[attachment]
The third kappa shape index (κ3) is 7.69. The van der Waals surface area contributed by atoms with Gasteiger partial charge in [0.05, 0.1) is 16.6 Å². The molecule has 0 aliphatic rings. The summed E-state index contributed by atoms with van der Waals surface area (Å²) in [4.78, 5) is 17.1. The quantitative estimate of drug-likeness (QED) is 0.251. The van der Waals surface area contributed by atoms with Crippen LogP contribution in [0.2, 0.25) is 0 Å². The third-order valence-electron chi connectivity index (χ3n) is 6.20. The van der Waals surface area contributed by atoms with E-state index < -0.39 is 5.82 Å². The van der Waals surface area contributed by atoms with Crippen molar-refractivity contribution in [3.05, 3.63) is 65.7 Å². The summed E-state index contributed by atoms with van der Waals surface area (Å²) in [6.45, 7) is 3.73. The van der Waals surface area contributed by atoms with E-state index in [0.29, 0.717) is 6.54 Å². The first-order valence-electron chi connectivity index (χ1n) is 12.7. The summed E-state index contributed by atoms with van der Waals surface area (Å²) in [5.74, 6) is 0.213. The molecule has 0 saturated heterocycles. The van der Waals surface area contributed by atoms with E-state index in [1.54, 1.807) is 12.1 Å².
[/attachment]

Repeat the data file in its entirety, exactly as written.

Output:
The third kappa shape index (κ3) is 7.69. The van der Waals surface area contributed by atoms with Gasteiger partial charge in [0.05, 0.1) is 16.6 Å². The molecule has 0 aliphatic rings. The summed E-state index contributed by atoms with van der Waals surface area (Å²) in [4.78, 5) is 17.1. The quantitative estimate of drug-likeness (QED) is 0.251. The van der Waals surface area contributed by atoms with Crippen LogP contribution in [0.2, 0.25) is 0 Å². The third-order valence-electron chi connectivity index (χ3n) is 6.20. The van der Waals surface area contributed by atoms with E-state index < -0.39 is 5.82 Å². The van der Waals surface area contributed by atoms with Crippen molar-refractivity contribution in [3.05, 3.63) is 65.7 Å². The summed E-state index contributed by atoms with van der Waals surface area (Å²) in [6.45, 7) is 3.73. The van der Waals surface area contributed by atoms with E-state index in [0.29, 0.717) is 6.54 Å². The first-order valence-electron chi connectivity index (χ1n) is 12.7. The summed E-state index contributed by atoms with van der Waals surface area (Å²) in [5.74, 6) is 0.213. The molecule has 0 saturated heterocycles. The van der Waals surface area contributed by atoms with E-state index in [1.54, 1.807) is 12.1 Å².